1 Although the days are growing longer, the sun is still quite low on the horizon and is still making shadows very long. This is a freshly mulched perennial bed.
2 Pete Sherpa is busy dressing the beds with mulch from my own mulch piles.
3 The warmer temperatures have allowed the grounds crew to neaten up much of the farm. This is the tenant house.
4 The herbaceous peony beds are resting nicely.
5 A crew from SavATree has been pruning all of the fruit trees. Here they are working on some of the ancient apple trees.
6 Dan explained that they are removing the vigorous upper growth to encourage productive horizontal growth.
7 All of the pruned branches will be chipped and added to the compost pile.
8 Dan, Gonzalo, and Ever work quickly and neatly.
10 This is a fuzzy magnolia bud swelling for spring.
11 The magnolia grove has gotten so tall.
12 These are paulownia buds, which become spectacular lush, lavender blossoms in the spring.
13 I am fascinated by the rapid growth rate of paulownia trees - they grow about 10 feet a season!
14 The allee of linden has grown so much.
15 I came across Betsy walking with this horse shoe that Rutger threw the other day. It took awhile, but she found it!
16 This is a special winter show that has studs for extra traction.
17 This is a hoof boot that Betsy put on Rutger until the farrier was able to replace his missing shoe.
18 The new Japanese maple grove looks neat and tidy.
19 In the grove, I found the glowing bark of Acer palmatum 'Osakazuki'.
20 This Japanese maple, Acer palmatum 'Tamukeyama'. is still holding on to some leaves.
21 Another glowing palmatum - 'Sangu-kaku'
22 I just love the papery bark of River Birches.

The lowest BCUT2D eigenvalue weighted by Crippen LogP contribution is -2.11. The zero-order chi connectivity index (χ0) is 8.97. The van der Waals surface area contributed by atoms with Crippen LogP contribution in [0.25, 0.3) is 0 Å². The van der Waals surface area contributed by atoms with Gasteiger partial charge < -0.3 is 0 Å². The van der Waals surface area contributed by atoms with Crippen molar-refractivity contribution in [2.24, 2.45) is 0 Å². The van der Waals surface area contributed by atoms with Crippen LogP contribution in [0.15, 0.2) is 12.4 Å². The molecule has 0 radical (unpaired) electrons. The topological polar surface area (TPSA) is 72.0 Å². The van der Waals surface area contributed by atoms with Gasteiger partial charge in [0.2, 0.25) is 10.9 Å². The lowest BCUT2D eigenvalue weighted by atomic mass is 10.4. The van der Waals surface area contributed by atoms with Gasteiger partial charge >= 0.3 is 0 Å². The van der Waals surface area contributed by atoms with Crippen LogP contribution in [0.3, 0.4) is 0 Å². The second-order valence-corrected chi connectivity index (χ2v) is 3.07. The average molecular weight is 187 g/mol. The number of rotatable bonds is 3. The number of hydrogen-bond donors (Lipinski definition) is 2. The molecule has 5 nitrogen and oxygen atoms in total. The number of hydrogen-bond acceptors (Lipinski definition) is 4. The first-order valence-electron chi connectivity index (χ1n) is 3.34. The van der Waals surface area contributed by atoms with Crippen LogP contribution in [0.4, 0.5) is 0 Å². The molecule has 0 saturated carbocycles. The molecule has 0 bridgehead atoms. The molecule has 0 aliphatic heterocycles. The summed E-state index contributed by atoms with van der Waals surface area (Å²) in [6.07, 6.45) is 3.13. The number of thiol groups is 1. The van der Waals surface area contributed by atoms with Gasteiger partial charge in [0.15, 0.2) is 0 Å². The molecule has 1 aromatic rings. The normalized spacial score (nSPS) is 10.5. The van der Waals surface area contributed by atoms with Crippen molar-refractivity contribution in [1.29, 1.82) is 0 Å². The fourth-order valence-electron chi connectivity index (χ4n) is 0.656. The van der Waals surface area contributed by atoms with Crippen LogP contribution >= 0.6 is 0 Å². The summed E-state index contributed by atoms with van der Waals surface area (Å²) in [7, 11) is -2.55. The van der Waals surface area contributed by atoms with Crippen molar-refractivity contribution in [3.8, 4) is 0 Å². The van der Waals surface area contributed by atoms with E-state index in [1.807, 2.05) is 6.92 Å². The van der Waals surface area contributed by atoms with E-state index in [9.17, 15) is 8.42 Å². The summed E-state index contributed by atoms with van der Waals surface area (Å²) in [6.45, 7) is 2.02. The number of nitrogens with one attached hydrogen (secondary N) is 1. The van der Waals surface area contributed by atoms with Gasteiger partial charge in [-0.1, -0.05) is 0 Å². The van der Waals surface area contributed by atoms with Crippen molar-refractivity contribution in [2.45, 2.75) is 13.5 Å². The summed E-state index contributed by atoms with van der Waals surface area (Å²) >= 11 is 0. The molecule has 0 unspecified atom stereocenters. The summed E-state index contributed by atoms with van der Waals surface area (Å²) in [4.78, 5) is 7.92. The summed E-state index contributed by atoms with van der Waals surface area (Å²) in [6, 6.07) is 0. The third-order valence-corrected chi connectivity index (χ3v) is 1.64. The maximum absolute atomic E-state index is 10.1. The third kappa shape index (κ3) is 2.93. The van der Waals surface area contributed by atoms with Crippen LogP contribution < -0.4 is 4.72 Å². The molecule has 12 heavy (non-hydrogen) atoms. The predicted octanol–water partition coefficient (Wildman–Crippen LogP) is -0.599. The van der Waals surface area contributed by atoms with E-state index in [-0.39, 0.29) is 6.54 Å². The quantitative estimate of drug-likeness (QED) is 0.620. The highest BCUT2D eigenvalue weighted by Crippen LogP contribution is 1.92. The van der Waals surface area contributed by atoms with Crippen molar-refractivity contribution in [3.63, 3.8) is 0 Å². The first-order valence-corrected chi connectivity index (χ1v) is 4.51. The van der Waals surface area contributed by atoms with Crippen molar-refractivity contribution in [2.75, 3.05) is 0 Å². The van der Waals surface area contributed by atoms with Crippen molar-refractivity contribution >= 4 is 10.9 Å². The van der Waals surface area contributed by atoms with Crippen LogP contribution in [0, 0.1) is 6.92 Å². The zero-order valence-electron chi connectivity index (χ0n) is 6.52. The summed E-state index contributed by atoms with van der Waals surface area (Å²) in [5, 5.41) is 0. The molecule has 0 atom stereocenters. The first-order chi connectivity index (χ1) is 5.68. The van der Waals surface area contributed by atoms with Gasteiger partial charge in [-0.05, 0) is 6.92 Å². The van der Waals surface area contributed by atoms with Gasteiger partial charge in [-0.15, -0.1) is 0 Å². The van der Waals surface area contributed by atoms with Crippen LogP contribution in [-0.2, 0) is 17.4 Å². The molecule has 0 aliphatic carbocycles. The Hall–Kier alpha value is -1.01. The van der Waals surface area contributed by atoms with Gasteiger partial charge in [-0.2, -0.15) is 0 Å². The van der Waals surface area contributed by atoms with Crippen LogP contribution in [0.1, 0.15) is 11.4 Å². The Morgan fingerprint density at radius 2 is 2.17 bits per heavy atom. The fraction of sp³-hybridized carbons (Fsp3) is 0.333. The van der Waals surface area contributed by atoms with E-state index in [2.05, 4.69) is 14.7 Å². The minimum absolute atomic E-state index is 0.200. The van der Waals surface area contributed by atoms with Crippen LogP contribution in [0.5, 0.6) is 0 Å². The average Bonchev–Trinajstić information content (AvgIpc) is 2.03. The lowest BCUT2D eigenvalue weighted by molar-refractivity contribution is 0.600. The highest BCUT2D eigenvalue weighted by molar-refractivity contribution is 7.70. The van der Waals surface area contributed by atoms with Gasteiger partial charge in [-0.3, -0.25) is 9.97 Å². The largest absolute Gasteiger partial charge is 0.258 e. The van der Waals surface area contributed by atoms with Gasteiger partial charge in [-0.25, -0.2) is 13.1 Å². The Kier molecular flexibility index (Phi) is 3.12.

23 Their cinnamon-colored, exfoliating bark is spectacular in the winter.
24 Last spring, my lilac grove wasn't doing very well so we decided to surround it with a burlap wind break.
25 So far, things look pretty good with the lilac growth.
26 In the chicken yard, this handsome and energetic rooster is pursuing one of the hens.
27 Remember the frozen Brussels sprouts in the vegetable garden? The chickens love them!
28 Looking through the allee of pin oaks towards the equipment barn
29 This is a grove of beech trees.
30 Their leaves are still holding on tight!
31 Inside the cold house we've planted beds of spinach, cilantro, chervil, celery, carrot, Swiss chard, bunching onions, and leaf lettuce.
32 Part of the cold house is used to store my citrus trees for the winter. Here is a very large lemon.
33 And this odd-looking citrus is called a Buddha's Hand or Fingered Citron.
34 A beautiful camelia shrub is blooming beside the citrus.
35 The honey bee hives have been wrapped and and are protected from freezing winds with a wall of hay bales. I hope the colonies are strong and healthy in the spring.